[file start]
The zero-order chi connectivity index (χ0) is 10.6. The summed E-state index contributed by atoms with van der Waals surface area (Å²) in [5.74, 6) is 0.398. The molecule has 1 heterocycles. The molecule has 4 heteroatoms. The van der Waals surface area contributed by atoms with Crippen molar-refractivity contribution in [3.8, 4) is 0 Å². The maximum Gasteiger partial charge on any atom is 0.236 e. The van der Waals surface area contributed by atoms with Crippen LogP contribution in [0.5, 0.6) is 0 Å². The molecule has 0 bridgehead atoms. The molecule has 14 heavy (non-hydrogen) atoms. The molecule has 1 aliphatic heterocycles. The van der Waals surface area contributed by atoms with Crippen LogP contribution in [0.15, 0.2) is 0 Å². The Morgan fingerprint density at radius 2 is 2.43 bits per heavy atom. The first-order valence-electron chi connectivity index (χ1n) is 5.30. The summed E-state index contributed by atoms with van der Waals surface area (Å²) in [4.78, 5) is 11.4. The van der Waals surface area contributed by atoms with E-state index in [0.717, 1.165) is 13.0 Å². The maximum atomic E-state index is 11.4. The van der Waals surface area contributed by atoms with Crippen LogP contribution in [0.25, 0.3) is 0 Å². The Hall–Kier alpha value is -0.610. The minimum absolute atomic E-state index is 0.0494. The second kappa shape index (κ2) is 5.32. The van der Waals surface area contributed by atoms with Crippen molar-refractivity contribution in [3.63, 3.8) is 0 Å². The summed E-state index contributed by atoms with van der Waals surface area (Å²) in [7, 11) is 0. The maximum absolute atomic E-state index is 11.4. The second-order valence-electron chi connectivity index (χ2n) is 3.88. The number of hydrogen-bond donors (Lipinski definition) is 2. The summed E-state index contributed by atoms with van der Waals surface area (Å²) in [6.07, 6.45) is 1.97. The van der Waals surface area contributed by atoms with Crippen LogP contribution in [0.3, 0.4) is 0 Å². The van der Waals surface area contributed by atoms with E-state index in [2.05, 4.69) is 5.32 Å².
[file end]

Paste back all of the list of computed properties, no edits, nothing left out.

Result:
The zero-order chi connectivity index (χ0) is 10.6. The summed E-state index contributed by atoms with van der Waals surface area (Å²) in [5.74, 6) is 0.398. The molecule has 1 heterocycles. The molecule has 4 heteroatoms. The van der Waals surface area contributed by atoms with Crippen molar-refractivity contribution in [3.8, 4) is 0 Å². The maximum Gasteiger partial charge on any atom is 0.236 e. The van der Waals surface area contributed by atoms with Crippen LogP contribution in [0.5, 0.6) is 0 Å². The molecule has 0 bridgehead atoms. The molecule has 14 heavy (non-hydrogen) atoms. The molecule has 1 aliphatic heterocycles. The van der Waals surface area contributed by atoms with Crippen LogP contribution in [0.15, 0.2) is 0 Å². The Morgan fingerprint density at radius 2 is 2.43 bits per heavy atom. The first-order valence-electron chi connectivity index (χ1n) is 5.30. The summed E-state index contributed by atoms with van der Waals surface area (Å²) in [4.78, 5) is 11.4. The van der Waals surface area contributed by atoms with E-state index in [0.717, 1.165) is 13.0 Å². The maximum atomic E-state index is 11.4. The van der Waals surface area contributed by atoms with Crippen LogP contribution in [0.25, 0.3) is 0 Å². The Hall–Kier alpha value is -0.610. The minimum absolute atomic E-state index is 0.0494. The second kappa shape index (κ2) is 5.32. The van der Waals surface area contributed by atoms with Crippen molar-refractivity contribution in [3.63, 3.8) is 0 Å². The summed E-state index contributed by atoms with van der Waals surface area (Å²) in [7, 11) is 0. The maximum absolute atomic E-state index is 11.4. The second-order valence-electron chi connectivity index (χ2n) is 3.88. The number of hydrogen-bond donors (Lipinski definition) is 2. The summed E-state index contributed by atoms with van der Waals surface area (Å²) in [6.07, 6.45) is 1.97. The van der Waals surface area contributed by atoms with Crippen LogP contribution in [0.3, 0.4) is 0 Å². The van der Waals surface area contributed by atoms with E-state index in [2.05, 4.69) is 5.32 Å².